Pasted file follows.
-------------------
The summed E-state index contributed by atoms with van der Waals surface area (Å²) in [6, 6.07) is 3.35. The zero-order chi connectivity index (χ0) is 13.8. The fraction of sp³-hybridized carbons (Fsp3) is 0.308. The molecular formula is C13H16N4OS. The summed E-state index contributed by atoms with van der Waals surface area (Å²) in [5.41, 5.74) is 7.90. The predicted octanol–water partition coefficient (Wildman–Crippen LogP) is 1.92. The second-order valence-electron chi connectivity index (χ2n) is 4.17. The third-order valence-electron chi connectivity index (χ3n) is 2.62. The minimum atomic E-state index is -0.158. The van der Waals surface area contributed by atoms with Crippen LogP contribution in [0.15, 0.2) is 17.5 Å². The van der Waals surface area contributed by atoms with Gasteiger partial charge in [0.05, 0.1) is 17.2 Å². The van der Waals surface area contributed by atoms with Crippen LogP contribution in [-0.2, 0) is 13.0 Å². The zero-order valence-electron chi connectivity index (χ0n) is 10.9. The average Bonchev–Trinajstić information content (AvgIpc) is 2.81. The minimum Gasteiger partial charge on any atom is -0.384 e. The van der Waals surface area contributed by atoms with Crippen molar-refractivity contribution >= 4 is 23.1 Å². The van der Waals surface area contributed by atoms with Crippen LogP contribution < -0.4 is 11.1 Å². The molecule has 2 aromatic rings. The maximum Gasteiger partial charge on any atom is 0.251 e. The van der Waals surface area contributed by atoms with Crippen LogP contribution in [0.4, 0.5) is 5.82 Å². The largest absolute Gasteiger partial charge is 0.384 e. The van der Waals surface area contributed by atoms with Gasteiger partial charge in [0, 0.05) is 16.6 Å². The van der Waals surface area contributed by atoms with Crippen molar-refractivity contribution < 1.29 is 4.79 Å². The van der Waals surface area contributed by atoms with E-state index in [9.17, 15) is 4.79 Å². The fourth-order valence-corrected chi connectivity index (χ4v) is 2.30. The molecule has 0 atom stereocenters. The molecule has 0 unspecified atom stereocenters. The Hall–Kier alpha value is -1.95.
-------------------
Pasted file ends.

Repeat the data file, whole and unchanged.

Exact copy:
The summed E-state index contributed by atoms with van der Waals surface area (Å²) in [6, 6.07) is 3.35. The zero-order chi connectivity index (χ0) is 13.8. The fraction of sp³-hybridized carbons (Fsp3) is 0.308. The molecular formula is C13H16N4OS. The summed E-state index contributed by atoms with van der Waals surface area (Å²) in [5.41, 5.74) is 7.90. The predicted octanol–water partition coefficient (Wildman–Crippen LogP) is 1.92. The second-order valence-electron chi connectivity index (χ2n) is 4.17. The third-order valence-electron chi connectivity index (χ3n) is 2.62. The minimum atomic E-state index is -0.158. The van der Waals surface area contributed by atoms with Crippen LogP contribution in [0.15, 0.2) is 17.5 Å². The van der Waals surface area contributed by atoms with Gasteiger partial charge in [0.05, 0.1) is 17.2 Å². The van der Waals surface area contributed by atoms with Crippen LogP contribution in [-0.2, 0) is 13.0 Å². The zero-order valence-electron chi connectivity index (χ0n) is 10.9. The average Bonchev–Trinajstić information content (AvgIpc) is 2.81. The minimum Gasteiger partial charge on any atom is -0.384 e. The van der Waals surface area contributed by atoms with Crippen molar-refractivity contribution >= 4 is 23.1 Å². The van der Waals surface area contributed by atoms with Crippen LogP contribution < -0.4 is 11.1 Å². The molecule has 2 aromatic rings. The maximum Gasteiger partial charge on any atom is 0.251 e. The van der Waals surface area contributed by atoms with Crippen LogP contribution in [0.4, 0.5) is 5.82 Å². The largest absolute Gasteiger partial charge is 0.384 e. The van der Waals surface area contributed by atoms with Gasteiger partial charge in [0, 0.05) is 16.6 Å². The van der Waals surface area contributed by atoms with Crippen molar-refractivity contribution < 1.29 is 4.79 Å². The van der Waals surface area contributed by atoms with E-state index in [9.17, 15) is 4.79 Å². The fourth-order valence-corrected chi connectivity index (χ4v) is 2.30. The molecule has 0 atom stereocenters. The molecule has 0 unspecified atom stereocenters. The Hall–Kier alpha value is -1.95.